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Historic Oak View County Park
4028 Carya Drive
Raleigh, NC 27610
(919) 250-1013
Park Description

Historic Oak View County Park is a 19th century historic farmstead with a mission to interpret the agricultural heritage and rural history of North Carolina through educational programs, special events, and exhibits. This park offers more than 165 years of farm history combined with recreational opportunities.

The recorded history of Oak View began in 1829 when Benton Southworth Donaldson Williams purchased a tract of land in eastern Wake County from Arthur Pool for $135. The property included 85 acres and several outbuildings. Williams continued to acquire land and holdings over the next 30 years, and completed construction of a two story Greek Revival I-Frame house in 1855.

Though Williams was not considered a member of the planter class, he was a successful farmer. By 1860, the Williams family owned ten slaves and produced ten 400-pound bales of cotton per year. After the Civil War, most farms in the South greatly increased cotton production, and by the 1880"s, 93 percent of Wake County farms, including Oak View, produced cotton. Williams is also an important local historical figure, as he served as one of four delegates representing Wake County at the 1868 North Carolina Constitutional Convention following the Civil War. Oak View is the only surviving homestead of the four Wake County delegates.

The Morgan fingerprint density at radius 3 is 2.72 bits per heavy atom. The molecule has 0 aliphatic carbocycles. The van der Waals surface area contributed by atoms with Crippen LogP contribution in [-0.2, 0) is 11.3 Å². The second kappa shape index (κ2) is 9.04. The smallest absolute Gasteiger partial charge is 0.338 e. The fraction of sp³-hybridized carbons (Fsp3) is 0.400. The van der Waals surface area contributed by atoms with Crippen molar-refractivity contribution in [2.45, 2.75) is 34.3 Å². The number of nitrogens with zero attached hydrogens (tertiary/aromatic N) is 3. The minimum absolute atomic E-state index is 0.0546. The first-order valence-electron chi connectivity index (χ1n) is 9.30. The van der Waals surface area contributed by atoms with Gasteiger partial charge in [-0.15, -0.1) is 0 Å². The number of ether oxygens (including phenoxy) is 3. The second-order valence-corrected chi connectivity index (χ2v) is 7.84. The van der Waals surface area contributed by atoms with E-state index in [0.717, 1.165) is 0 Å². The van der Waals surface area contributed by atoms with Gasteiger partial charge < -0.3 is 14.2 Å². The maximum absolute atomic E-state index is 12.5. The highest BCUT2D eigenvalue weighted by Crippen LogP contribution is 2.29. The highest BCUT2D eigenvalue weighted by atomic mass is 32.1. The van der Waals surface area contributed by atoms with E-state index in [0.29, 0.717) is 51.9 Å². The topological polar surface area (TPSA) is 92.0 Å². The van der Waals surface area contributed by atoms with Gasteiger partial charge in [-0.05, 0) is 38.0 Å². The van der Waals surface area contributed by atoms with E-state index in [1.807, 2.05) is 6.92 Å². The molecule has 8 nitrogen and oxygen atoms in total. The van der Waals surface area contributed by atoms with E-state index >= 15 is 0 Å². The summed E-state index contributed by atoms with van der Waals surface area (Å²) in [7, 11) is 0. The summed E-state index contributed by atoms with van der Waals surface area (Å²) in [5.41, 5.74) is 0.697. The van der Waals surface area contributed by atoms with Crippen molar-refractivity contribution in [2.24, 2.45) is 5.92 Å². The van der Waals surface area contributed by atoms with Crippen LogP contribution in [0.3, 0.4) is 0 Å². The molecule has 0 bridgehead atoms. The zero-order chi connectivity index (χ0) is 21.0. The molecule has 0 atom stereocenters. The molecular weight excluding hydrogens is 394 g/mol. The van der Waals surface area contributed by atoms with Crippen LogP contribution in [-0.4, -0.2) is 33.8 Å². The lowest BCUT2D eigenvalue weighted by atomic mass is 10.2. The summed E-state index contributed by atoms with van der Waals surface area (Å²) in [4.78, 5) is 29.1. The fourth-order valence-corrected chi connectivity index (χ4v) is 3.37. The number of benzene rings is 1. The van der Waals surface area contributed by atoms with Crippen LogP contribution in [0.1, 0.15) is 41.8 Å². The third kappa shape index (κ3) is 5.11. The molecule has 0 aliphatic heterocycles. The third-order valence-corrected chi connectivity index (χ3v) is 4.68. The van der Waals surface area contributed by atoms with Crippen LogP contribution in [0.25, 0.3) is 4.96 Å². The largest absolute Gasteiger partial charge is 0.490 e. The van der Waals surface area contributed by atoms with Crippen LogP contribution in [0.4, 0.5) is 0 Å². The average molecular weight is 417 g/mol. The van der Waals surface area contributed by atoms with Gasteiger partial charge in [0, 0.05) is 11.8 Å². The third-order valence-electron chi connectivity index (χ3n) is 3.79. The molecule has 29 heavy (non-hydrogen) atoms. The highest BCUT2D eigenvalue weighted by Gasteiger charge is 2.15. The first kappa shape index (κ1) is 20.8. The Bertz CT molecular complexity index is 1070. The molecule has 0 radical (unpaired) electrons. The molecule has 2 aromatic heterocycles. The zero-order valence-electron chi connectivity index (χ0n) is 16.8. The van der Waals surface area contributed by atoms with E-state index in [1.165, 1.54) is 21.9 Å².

When Williams passed away in 1870, his will indicated that his land be divided among his four children and his wife, Burchett. Portions of the property were also sold to satisfy debts. Burchett passed away in 1886 and 178 acres of land, as well as the house and outbuildings, were auctioned off to Job P. Wyatt and Phil Taylor. Several years later, Taylor sold his interest in the property to Wyatt, whose family continued to operate the farm until 1940.

Under Wyatt family ownership, Oak View was one of only a few manager operated farms in Wake County. Instead of using sharecroppers to farm their land, as was common during this time, the Wyatt"s hired a property manager to live in the main house and oversee the operations of the farm and the tenant farmers. Several tenant families lived in small houses on Oak View"s property and were paid a wage for their work. Unfortunately, none of these houses remain. The Wyatt"s also built several more outbuildings on the property, including the Cotton Gin House, Livestock Barn, and the Carriage House. The Pecan Grove, which was planted in 1911, was an effort to diversify the farm"s operations and is another lasting Wyatt family legacy.